Unsurprisingly, the 90s were witness to the establishment and growth of large-scale esports tournaments – Nintendo World Championships (US, 1990), Nintendo PowerFest ’94 (US, 1994), Cyberathlete Professional League (US, 1997), QuakeCon (US, 1996), and Professional Gamers League (Eastern Europe, 1997).

A phenomenon worth noting here is that the players, not the publishers, would decide which games would be given the status of sport.

2000s: Real-time strategy, the professionals, and viewing woes.

2000s saw the rapid rise of professional gamers. There was now a marked difference between amateurs and the ‘pros’. This was particularly noticeable in Starcraft. The gap in skills between players of the game made the title a formidable one and it boomed in South Korea, where it was covered on TV with much gusto.

Around this time, the world video- game consoles were being released with internet connections that allowed players to challenge their friends across the country — and the world. Video game titles got a rewarding system in place, offering in-game perks to winners. Ranking “ladders” were introduced to encourage players to compete for alpha status.

However, video games that focused on RTS needed to retain its appeal in order to attract new players. The genre’s steep learning curve did not help. Publishers needed to find a way to maintain the intrigue of the game, without alienating potential players.  The answer came from a player. As per FoxSports, “A player-created modification of Warcraft III, Defense of the Ancients, hit that sweet spot and gave rise to a genre of games, called MOBAs.”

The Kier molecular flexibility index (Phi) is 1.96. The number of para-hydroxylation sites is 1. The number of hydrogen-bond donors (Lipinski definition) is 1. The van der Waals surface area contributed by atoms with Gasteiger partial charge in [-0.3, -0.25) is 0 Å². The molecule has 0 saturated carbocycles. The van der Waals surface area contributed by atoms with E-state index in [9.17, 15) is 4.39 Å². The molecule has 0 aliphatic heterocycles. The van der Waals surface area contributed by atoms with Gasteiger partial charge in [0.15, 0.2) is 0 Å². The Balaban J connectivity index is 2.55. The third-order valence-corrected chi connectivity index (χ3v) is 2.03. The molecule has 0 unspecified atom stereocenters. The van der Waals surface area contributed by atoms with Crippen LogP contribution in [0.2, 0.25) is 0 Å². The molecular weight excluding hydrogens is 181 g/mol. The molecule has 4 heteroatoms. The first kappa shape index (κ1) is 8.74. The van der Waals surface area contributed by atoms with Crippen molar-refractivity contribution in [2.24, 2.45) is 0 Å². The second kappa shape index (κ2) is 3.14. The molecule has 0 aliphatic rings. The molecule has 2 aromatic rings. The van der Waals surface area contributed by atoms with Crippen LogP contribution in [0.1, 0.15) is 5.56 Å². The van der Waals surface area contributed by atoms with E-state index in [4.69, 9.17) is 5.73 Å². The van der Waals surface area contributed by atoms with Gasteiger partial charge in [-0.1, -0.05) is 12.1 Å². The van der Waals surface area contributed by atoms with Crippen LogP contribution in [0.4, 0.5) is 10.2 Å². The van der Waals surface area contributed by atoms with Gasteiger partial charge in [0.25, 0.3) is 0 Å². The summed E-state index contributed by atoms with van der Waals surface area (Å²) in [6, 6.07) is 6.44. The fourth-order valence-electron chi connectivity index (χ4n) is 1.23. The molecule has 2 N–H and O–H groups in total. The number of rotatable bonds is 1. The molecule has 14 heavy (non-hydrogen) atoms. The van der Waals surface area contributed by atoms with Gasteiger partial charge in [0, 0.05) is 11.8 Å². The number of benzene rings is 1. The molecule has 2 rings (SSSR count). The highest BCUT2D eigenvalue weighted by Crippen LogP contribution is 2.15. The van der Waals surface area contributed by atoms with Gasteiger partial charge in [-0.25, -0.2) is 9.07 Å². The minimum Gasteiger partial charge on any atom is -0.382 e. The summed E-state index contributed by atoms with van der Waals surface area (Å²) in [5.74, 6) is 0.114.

These were free-to-play, which made them easier to adopt as a new gamer. Expectedly, the player base skyrocketed in the 2000s.

But gaming as a sport was still niche. To promote video gaming as a sport, Major League Gaming was born. Its initial focus was on Starcraft and first-person shooters, particularly Halo 2. Soon, it moved into the tournament space – hosting them on-ground and online. Their ranking system, the MLG Pro Points Ranking System, is now a benchmark “for determining the best competitive players around the globe.” (dotesports.com).